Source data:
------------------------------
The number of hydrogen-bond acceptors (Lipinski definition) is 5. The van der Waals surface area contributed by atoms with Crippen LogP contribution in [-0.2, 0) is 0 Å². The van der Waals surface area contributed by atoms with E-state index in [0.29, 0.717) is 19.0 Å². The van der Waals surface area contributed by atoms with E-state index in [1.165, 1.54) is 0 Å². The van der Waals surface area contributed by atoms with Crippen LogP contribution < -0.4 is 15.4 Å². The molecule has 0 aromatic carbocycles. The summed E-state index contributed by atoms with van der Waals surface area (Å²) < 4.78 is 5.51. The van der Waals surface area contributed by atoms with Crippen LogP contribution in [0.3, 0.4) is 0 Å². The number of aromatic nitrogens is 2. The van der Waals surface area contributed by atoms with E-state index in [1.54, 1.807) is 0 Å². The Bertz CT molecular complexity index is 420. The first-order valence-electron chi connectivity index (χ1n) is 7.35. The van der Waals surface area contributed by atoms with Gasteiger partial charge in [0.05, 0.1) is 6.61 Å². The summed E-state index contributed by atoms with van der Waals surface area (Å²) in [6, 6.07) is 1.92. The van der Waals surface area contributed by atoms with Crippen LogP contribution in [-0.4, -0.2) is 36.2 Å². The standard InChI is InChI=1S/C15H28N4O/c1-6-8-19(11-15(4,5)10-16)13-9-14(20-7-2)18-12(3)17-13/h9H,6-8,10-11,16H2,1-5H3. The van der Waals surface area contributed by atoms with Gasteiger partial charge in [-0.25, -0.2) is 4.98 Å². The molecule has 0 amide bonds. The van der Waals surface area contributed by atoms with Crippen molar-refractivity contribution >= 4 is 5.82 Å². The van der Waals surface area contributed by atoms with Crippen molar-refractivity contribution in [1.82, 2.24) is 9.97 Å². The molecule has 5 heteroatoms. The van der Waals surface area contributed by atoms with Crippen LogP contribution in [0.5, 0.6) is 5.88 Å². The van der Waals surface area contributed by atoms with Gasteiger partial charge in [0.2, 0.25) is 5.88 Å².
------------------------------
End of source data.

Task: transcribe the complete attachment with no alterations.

The number of hydrogen-bond acceptors (Lipinski definition) is 5. The van der Waals surface area contributed by atoms with Crippen LogP contribution in [-0.2, 0) is 0 Å². The van der Waals surface area contributed by atoms with E-state index in [0.29, 0.717) is 19.0 Å². The van der Waals surface area contributed by atoms with E-state index in [1.165, 1.54) is 0 Å². The van der Waals surface area contributed by atoms with Crippen LogP contribution < -0.4 is 15.4 Å². The molecule has 0 aromatic carbocycles. The summed E-state index contributed by atoms with van der Waals surface area (Å²) < 4.78 is 5.51. The van der Waals surface area contributed by atoms with Crippen LogP contribution in [0.3, 0.4) is 0 Å². The number of aromatic nitrogens is 2. The van der Waals surface area contributed by atoms with E-state index in [1.54, 1.807) is 0 Å². The Bertz CT molecular complexity index is 420. The first-order valence-electron chi connectivity index (χ1n) is 7.35. The van der Waals surface area contributed by atoms with Gasteiger partial charge in [0.05, 0.1) is 6.61 Å². The summed E-state index contributed by atoms with van der Waals surface area (Å²) in [6, 6.07) is 1.92. The van der Waals surface area contributed by atoms with Crippen LogP contribution in [-0.4, -0.2) is 36.2 Å². The standard InChI is InChI=1S/C15H28N4O/c1-6-8-19(11-15(4,5)10-16)13-9-14(20-7-2)18-12(3)17-13/h9H,6-8,10-11,16H2,1-5H3. The van der Waals surface area contributed by atoms with Gasteiger partial charge in [-0.25, -0.2) is 4.98 Å². The molecule has 0 amide bonds. The van der Waals surface area contributed by atoms with Crippen molar-refractivity contribution >= 4 is 5.82 Å². The van der Waals surface area contributed by atoms with Crippen molar-refractivity contribution in [1.82, 2.24) is 9.97 Å². The molecule has 5 heteroatoms. The van der Waals surface area contributed by atoms with Crippen LogP contribution in [0.5, 0.6) is 5.88 Å². The van der Waals surface area contributed by atoms with Gasteiger partial charge in [0.2, 0.25) is 5.88 Å².